PG-13, 1987, 105 minutes, Vestron Video, $89.98.
Nobody has better posture than Patrick Swayze. And it's worth renting this video just to see him stand up straight. Swayze, also terrific at terpsichore, joins mischievous Jennifer Grey in this dazzling dance romance -- the "Flashdance" of the Borsch Belt. Grey plays a 17-year-old Daddy's Girl whose family vacation turns into a torrid rite of passage when she falls for a working-class dance teacher and the sexy dancing of the '60s. She and Swayze set off plenty of sparks in this rich girl-poor boy romance, much to the dismay of Grey's doctor daddy -- Jerry Orbach, superb as the compassionate family man who is losing his best girl in this enjoyable cornball dramedy. Cynthia Rhodes also joins this excellent cast as Swayze's sidelined dancing partner, with promising Jane Bruckner as Grey's prissy older sister. Eleanor Bergstein wrote the screenplay based on her own dirty dancing days, with Kenny Ortega contributing the exuberant, sultry choreography. Mostly, the movie is an excuse to watch the leads move their gorgeous, sweaty bodies. It's fluidly directed by Emile Ardolino, who won an Oscar for his documentary "He Makes Me Feel Like Dancing." He, too, is a man who makes you feel like dancing.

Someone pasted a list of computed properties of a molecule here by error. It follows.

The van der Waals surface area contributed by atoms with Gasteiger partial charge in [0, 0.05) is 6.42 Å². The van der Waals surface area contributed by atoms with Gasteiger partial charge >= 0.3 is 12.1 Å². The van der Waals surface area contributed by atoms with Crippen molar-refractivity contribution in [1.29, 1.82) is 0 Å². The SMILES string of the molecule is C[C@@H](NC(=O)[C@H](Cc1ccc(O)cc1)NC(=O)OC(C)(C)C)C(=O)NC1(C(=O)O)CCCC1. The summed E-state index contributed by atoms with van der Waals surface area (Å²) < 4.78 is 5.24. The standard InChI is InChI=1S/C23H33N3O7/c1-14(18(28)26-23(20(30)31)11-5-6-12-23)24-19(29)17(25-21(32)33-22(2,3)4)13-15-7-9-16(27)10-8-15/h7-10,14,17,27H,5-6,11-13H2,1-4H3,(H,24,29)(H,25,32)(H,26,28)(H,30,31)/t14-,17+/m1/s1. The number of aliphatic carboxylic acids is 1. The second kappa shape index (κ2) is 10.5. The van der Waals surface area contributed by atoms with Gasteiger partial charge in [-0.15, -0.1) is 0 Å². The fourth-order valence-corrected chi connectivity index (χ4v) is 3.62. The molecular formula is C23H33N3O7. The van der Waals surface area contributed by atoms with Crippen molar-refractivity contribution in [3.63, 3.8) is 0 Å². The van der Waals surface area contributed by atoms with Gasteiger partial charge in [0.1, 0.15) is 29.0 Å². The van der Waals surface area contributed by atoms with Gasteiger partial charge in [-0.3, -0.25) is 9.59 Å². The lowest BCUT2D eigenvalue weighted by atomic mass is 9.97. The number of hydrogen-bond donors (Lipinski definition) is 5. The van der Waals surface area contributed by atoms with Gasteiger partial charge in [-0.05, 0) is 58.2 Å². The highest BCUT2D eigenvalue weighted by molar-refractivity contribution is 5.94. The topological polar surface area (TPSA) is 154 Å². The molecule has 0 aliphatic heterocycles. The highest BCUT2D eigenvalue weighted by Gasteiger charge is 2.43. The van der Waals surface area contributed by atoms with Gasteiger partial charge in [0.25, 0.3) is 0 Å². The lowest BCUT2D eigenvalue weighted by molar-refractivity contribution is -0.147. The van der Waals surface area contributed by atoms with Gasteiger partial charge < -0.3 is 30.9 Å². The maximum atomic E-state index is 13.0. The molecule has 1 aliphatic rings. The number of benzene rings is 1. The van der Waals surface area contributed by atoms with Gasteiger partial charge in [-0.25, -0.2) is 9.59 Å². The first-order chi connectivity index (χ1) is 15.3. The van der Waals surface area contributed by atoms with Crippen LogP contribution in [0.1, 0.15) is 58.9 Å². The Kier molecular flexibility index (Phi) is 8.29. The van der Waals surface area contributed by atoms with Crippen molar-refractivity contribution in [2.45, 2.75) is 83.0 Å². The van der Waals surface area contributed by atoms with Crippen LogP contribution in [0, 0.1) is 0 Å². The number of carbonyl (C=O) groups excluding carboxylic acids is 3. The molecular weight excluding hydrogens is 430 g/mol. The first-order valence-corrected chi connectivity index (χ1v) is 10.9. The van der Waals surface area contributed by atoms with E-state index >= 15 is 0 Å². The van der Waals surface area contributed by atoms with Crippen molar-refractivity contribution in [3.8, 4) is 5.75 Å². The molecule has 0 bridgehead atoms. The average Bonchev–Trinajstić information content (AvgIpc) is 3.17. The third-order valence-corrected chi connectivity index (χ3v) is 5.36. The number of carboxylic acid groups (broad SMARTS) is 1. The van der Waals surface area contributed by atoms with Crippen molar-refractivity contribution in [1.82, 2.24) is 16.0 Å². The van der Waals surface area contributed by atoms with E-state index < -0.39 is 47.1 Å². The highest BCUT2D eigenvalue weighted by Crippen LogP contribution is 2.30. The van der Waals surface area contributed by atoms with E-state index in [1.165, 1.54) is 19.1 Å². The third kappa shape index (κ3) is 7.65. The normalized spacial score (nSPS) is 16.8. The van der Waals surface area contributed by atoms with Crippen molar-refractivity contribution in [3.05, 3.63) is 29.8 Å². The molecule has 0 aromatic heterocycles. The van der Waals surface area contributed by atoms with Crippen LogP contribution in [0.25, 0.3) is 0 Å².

BACK TO THE BEACH
PG, 1987, 92 minutes, Paramount Pictures, $89.95 (VHS), $29.95 (Beta).
Just when you thought it was safe to go back in the water -- Annette and Frankie shake out their beach blankets for a relentless spoof of the surfing movies of the '60s. He's still the Big Kahuna and she's the so-called "queen of the sand," and together they are, aptly, as wooden as Tiki Hut totems. Likewise their sequel is as affably retarded as the original series, its skimpy plot dressed up in surfer footage and beachside production numbers -- such as Annette doing the "Jamaica Ska" with the reggae band Fishbone. "Beach," the feature debut of video director Lyndall Hobbs, finds the former teen idols married, middle-aged and living in Ohio. With their son Bobby in tow, they decide to visit their daughter in their old stomping grounds at Malibu. During their stay, Frankie runs into Connie Stevens, playing one of the Kahuna's old flames. Annette gets jealous. This movie's only grit is between her toes. It's strong on lines, short on story, and twice as long as the material merits. Still, worse things have washed up on the beach.
Unrated, 1954, 110 minutes,
Republic Pictures Home Video, $19.95.